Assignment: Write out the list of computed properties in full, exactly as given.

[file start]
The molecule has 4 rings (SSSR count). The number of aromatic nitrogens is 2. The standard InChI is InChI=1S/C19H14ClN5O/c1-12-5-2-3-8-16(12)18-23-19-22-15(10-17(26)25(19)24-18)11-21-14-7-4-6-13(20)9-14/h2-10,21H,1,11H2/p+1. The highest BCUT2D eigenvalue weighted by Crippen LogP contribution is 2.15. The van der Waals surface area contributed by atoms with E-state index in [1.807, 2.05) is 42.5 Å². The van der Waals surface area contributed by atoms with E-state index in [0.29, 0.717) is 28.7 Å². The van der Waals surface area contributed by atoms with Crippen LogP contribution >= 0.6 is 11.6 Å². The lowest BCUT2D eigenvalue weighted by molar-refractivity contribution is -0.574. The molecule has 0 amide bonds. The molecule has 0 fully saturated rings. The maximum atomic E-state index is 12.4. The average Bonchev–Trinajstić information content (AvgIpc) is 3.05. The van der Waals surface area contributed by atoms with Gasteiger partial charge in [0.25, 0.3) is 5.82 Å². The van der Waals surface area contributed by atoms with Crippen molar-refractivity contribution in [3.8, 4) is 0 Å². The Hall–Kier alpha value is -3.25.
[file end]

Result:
The molecule has 4 rings (SSSR count). The number of aromatic nitrogens is 2. The standard InChI is InChI=1S/C19H14ClN5O/c1-12-5-2-3-8-16(12)18-23-19-22-15(10-17(26)25(19)24-18)11-21-14-7-4-6-13(20)9-14/h2-10,21H,1,11H2/p+1. The highest BCUT2D eigenvalue weighted by Crippen LogP contribution is 2.15. The van der Waals surface area contributed by atoms with E-state index in [1.807, 2.05) is 42.5 Å². The van der Waals surface area contributed by atoms with E-state index in [0.29, 0.717) is 28.7 Å². The van der Waals surface area contributed by atoms with Crippen LogP contribution >= 0.6 is 11.6 Å². The lowest BCUT2D eigenvalue weighted by molar-refractivity contribution is -0.574. The molecule has 0 amide bonds. The molecule has 0 fully saturated rings. The maximum atomic E-state index is 12.4. The average Bonchev–Trinajstić information content (AvgIpc) is 3.05. The van der Waals surface area contributed by atoms with Gasteiger partial charge in [0.25, 0.3) is 5.82 Å². The van der Waals surface area contributed by atoms with Crippen molar-refractivity contribution in [3.8, 4) is 0 Å². The Hall–Kier alpha value is -3.25.